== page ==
It may not have wished for the role, but Bendigo has now become a golden example of how Australia embraces its diversity and fosters harmony for all its citizens.


Religion versus the sport blockbuster

The AFL Commission has controversially approved the scheduling of football matches on Good Friday. A sacrilege, a miracle or a goal for multiculturalism? Damon Young and Jill Stark take aim.

Why the fuss over the AFL and Good Friday? Are other public holidays similarly off limits? (Anzac Day isn’t? So is this about specifically Christian sensitivities rather than solemnity and national occasions themselves?)

With Christmas more of a multibillion-dollar festival of consumerism these days than a Christian celebration, Good Friday is arguably the most sacred of all religious holidays. Unlike other public holidays, such as Australia Day, the Queen’s Birthday or Labour Day, there is almost an absolute retail shutdown, lending weight to the sense of spiritual solemnity. Religious leaders have described the move to play footy as a triumph of commercialisation that would trash the cultural importance of a day they feel is the “turning point of all human history”. Expressing his displeasure, Bishop Philip Huggins of the Anglican diocese of Melbourne said: “No doubt if the marketers believed they could sell it, there would be AFL at 3 a.m. on Christmas Day in Madagascar.”

Is the churches’ disapproval of footy on Good Friday a fear of keeping people from attending church, or more about economic activity on a solemn day?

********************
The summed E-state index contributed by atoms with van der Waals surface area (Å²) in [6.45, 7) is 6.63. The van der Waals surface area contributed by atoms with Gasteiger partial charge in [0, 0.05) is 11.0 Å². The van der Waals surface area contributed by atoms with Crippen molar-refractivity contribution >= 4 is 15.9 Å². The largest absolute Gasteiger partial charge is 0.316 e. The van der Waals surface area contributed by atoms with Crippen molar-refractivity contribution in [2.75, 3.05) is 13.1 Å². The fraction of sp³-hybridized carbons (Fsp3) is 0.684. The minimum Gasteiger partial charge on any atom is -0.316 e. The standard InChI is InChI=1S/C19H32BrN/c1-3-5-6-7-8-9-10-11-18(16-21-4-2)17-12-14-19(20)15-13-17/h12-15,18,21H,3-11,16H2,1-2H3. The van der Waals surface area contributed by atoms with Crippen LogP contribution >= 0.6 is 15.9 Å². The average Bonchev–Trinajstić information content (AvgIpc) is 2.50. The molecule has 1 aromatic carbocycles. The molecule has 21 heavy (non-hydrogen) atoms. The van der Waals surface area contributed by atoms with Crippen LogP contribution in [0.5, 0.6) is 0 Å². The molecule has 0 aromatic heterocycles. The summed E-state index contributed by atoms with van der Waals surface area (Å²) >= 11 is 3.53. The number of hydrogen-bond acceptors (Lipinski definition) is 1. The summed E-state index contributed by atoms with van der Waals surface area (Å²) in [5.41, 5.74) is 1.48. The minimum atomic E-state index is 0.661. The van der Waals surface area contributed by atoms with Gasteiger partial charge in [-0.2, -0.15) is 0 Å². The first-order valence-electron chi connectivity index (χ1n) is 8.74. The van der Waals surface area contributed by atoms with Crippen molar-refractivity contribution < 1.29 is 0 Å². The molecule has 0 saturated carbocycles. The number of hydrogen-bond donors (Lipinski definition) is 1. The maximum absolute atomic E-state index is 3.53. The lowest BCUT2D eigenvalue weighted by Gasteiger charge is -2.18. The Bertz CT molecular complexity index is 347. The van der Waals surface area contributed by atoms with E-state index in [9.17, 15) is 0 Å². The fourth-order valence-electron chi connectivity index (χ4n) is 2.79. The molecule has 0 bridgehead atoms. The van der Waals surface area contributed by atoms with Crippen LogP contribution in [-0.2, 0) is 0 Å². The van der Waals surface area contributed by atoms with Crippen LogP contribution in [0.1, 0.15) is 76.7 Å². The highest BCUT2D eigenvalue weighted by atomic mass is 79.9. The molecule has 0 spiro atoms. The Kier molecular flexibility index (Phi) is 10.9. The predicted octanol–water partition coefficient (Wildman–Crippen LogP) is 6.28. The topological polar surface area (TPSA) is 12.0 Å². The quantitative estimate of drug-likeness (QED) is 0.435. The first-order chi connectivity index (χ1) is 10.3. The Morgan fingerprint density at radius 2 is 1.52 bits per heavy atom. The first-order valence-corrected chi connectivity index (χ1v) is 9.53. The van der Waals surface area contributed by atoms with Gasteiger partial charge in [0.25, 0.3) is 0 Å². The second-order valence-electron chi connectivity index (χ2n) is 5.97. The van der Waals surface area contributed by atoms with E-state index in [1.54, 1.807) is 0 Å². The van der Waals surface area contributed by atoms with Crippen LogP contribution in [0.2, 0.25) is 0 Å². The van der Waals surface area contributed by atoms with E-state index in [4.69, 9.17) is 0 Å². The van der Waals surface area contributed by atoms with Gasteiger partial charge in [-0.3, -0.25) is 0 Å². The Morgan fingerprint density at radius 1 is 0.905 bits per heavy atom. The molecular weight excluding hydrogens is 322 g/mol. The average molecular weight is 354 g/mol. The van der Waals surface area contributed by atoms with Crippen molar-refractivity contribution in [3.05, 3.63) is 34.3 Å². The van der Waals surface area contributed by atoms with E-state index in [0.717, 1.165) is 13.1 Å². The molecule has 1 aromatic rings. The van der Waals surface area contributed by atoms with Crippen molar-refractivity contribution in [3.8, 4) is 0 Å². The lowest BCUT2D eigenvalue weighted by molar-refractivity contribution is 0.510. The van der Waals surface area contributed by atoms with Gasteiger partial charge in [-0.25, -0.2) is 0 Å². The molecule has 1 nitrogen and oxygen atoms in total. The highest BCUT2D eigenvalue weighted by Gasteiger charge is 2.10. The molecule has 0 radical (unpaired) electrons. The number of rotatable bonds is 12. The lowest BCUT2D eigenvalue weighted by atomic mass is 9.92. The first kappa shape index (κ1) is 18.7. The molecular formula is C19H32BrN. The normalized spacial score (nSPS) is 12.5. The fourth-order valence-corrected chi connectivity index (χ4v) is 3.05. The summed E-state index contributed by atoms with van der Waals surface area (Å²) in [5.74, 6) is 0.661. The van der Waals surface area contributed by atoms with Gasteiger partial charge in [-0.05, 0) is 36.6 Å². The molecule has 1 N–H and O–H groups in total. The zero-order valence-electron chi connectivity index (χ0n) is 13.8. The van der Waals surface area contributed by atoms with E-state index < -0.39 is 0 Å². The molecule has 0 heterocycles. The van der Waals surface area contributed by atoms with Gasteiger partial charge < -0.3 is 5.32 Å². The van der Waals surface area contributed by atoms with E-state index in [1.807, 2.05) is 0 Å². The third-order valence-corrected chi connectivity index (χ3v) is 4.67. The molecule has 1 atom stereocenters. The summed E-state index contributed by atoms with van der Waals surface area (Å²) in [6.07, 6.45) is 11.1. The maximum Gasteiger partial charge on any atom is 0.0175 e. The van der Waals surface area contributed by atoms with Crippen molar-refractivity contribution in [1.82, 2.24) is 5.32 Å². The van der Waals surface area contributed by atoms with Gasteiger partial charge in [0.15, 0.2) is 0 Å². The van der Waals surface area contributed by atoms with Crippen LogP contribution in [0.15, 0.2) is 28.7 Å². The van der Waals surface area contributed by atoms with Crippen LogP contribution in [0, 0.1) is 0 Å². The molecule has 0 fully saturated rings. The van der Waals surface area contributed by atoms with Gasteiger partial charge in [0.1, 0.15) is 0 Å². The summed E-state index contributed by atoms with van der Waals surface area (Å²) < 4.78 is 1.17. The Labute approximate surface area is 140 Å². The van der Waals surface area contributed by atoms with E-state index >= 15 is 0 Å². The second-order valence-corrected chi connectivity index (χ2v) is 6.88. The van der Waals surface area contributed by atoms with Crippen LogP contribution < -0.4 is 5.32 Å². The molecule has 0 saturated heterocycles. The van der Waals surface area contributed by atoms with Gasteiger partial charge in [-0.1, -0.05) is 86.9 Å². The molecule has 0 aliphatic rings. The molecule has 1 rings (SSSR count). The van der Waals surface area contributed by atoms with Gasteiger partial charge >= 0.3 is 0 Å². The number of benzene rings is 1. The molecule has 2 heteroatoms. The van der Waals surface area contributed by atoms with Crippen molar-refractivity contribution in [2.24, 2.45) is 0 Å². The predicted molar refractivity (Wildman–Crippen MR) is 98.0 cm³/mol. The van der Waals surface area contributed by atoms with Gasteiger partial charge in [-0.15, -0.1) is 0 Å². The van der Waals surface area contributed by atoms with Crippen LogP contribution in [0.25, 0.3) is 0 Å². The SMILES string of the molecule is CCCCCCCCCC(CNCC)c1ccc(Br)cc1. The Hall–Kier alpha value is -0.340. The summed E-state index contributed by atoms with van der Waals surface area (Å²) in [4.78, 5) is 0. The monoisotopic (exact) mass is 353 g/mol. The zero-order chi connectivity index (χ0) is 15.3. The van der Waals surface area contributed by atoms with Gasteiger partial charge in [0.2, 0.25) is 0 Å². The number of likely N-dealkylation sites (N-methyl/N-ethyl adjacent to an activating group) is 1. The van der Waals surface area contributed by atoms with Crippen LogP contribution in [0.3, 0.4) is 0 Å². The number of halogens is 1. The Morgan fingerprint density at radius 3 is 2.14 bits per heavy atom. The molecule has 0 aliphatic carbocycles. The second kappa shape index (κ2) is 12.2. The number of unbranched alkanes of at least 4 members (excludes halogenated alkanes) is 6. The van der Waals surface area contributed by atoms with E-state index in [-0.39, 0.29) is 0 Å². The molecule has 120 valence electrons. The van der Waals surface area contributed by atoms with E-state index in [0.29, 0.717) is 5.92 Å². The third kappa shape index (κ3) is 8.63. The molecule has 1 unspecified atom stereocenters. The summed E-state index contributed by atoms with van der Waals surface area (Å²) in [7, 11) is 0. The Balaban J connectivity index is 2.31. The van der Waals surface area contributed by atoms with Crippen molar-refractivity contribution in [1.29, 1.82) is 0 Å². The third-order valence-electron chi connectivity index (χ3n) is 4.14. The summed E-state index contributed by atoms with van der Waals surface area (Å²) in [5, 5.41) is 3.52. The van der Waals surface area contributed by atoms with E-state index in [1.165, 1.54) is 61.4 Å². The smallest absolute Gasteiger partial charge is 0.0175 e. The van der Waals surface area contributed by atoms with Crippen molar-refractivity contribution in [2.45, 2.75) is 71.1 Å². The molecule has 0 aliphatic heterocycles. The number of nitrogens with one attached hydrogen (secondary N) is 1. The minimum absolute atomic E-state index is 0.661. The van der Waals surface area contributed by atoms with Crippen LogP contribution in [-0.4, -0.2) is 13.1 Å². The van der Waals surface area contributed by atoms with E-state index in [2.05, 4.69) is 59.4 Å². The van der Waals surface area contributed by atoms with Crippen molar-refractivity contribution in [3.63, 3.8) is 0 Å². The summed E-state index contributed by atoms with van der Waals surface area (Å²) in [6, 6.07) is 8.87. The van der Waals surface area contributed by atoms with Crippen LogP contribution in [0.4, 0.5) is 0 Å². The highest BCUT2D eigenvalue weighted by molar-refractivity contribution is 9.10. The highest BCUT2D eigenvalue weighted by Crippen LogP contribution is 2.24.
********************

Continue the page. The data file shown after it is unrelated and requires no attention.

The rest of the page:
Fewer Australians are going to church, and for some Victorians the blood and chanting of footy will replace the blood and chanting of holy services. No wonder the churches are put out. But their gripes are more than a cynical ploy for market share. For many churchgoers, the community encourages faith and charity, and overcomes loneliness.

As for buying tickets and pies on a holy day, the point is not just the consumerism itself, it’s that yet another chance for quiet reflection is lost. “Business as usual” can stop us asking the big questions about our lives. Having said this, many Victorians with an interest in serious thinking will try to find it in the football; in debates about fairness, duty, loyalty, community and so on, which continue every season. Sport needn’t be stupid or superficial.

What about the “rights” of football fans, many of whom have a religious-like fervour about their team and the game. Should they be considered in the balance?

Fans can be devoted and deluded. This might seem like faith, but it doesn’t make footy religious. Foot-ball, like most sports, can prompt ethical reflection on issues like drug use, commercialisation, and virtues like courage and loyalty. But fandom has very few ethical guidelines, commands or customs. And it lacks the transcendence common to mainstream religions like Christianity. Aussie rules is “religious” only in a metaphorical way.

The question of “rights” makes it seem like a profound conflict of interests; like freedom of religion is up for grabs either way. The people of the book versus the people of the ball. This simply isn’t true. Victorians will still be at liberty to believe in Christ’s death and resurrection, and worship together in church. It just forces believers to reflect on their values. Those who need the service can, like some Jews on the Sabbath, stay away from the oval or screen. Others can watch the game and, like poet Emily Dickinson, keep the Sabbath at home.